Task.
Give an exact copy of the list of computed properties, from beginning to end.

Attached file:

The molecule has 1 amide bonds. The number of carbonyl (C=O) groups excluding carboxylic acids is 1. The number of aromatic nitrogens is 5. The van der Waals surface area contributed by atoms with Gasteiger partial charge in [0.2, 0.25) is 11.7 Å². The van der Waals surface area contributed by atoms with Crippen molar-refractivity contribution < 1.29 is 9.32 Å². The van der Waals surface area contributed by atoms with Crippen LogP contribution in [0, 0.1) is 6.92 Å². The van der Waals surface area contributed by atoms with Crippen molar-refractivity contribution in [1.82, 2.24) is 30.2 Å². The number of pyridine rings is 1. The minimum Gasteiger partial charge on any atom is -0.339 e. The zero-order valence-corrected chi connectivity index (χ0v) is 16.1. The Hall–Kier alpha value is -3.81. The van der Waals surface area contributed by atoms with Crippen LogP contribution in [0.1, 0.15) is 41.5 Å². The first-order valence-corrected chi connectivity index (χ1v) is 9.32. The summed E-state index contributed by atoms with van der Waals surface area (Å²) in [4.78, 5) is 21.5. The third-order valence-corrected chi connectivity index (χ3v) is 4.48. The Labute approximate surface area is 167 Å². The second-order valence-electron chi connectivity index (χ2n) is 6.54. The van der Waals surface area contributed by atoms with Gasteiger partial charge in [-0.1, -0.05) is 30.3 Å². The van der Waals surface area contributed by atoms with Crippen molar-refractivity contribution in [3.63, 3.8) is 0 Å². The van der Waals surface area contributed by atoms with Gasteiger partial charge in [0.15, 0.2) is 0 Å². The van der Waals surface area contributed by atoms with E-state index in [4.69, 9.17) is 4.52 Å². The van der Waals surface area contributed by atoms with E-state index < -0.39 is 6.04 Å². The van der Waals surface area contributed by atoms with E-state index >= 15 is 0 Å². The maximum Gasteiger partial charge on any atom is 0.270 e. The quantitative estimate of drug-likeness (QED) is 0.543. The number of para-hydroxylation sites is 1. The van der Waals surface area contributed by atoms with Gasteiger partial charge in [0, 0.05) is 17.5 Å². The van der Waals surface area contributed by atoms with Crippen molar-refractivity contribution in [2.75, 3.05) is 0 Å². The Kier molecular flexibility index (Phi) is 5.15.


The molecule has 1 amide bonds. The number of carbonyl (C=O) groups excluding carboxylic acids is 1. The number of aromatic nitrogens is 5. The van der Waals surface area contributed by atoms with Gasteiger partial charge in [0.2, 0.25) is 11.7 Å². The van der Waals surface area contributed by atoms with Crippen molar-refractivity contribution < 1.29 is 9.32 Å². The van der Waals surface area contributed by atoms with Crippen LogP contribution in [0, 0.1) is 6.92 Å². The van der Waals surface area contributed by atoms with Crippen molar-refractivity contribution in [1.82, 2.24) is 30.2 Å². The number of pyridine rings is 1. The minimum Gasteiger partial charge on any atom is -0.339 e. The zero-order valence-corrected chi connectivity index (χ0v) is 16.1. The Hall–Kier alpha value is -3.81. The van der Waals surface area contributed by atoms with Crippen LogP contribution in [0.1, 0.15) is 41.5 Å². The first-order valence-corrected chi connectivity index (χ1v) is 9.32. The summed E-state index contributed by atoms with van der Waals surface area (Å²) in [4.78, 5) is 21.5. The third-order valence-corrected chi connectivity index (χ3v) is 4.48. The Labute approximate surface area is 167 Å². The second-order valence-electron chi connectivity index (χ2n) is 6.54. The van der Waals surface area contributed by atoms with Gasteiger partial charge in [-0.1, -0.05) is 30.3 Å². The van der Waals surface area contributed by atoms with Crippen molar-refractivity contribution in [3.63, 3.8) is 0 Å². The van der Waals surface area contributed by atoms with Gasteiger partial charge in [0.15, 0.2) is 0 Å². The van der Waals surface area contributed by atoms with E-state index in [4.69, 9.17) is 4.52 Å². The van der Waals surface area contributed by atoms with E-state index < -0.39 is 6.04 Å². The van der Waals surface area contributed by atoms with E-state index >= 15 is 0 Å². The maximum Gasteiger partial charge on any atom is 0.270 e. The quantitative estimate of drug-likeness (QED) is 0.543. The number of para-hydroxylation sites is 1. The van der Waals surface area contributed by atoms with Gasteiger partial charge in [0, 0.05) is 17.5 Å². The van der Waals surface area contributed by atoms with Crippen molar-refractivity contribution in [2.75, 3.05) is 0 Å². The Kier molecular flexibility index (Phi) is 5.15.